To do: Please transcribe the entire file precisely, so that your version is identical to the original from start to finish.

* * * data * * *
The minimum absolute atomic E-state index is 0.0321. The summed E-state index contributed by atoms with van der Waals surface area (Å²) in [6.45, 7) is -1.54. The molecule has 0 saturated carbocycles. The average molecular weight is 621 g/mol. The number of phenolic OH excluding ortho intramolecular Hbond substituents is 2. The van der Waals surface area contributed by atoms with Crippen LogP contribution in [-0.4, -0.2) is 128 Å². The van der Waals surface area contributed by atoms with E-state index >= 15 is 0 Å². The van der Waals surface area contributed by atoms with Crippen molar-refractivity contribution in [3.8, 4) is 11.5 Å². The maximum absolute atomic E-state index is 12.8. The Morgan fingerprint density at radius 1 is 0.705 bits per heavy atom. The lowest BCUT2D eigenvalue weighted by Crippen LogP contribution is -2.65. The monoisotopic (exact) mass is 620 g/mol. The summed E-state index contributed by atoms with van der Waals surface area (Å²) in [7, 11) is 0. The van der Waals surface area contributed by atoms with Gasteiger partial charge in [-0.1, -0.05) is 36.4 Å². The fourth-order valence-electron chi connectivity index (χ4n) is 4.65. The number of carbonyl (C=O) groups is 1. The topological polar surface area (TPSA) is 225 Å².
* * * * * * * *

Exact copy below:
The minimum absolute atomic E-state index is 0.0321. The summed E-state index contributed by atoms with van der Waals surface area (Å²) in [6.45, 7) is -1.54. The molecule has 0 saturated carbocycles. The average molecular weight is 621 g/mol. The number of phenolic OH excluding ortho intramolecular Hbond substituents is 2. The van der Waals surface area contributed by atoms with Crippen LogP contribution in [-0.4, -0.2) is 128 Å². The van der Waals surface area contributed by atoms with E-state index >= 15 is 0 Å². The van der Waals surface area contributed by atoms with Crippen molar-refractivity contribution in [3.8, 4) is 11.5 Å². The maximum absolute atomic E-state index is 12.8. The Morgan fingerprint density at radius 1 is 0.705 bits per heavy atom. The lowest BCUT2D eigenvalue weighted by Crippen LogP contribution is -2.65. The monoisotopic (exact) mass is 620 g/mol. The summed E-state index contributed by atoms with van der Waals surface area (Å²) in [7, 11) is 0. The van der Waals surface area contributed by atoms with Gasteiger partial charge in [-0.1, -0.05) is 36.4 Å². The fourth-order valence-electron chi connectivity index (χ4n) is 4.65. The number of carbonyl (C=O) groups is 1. The topological polar surface area (TPSA) is 225 Å².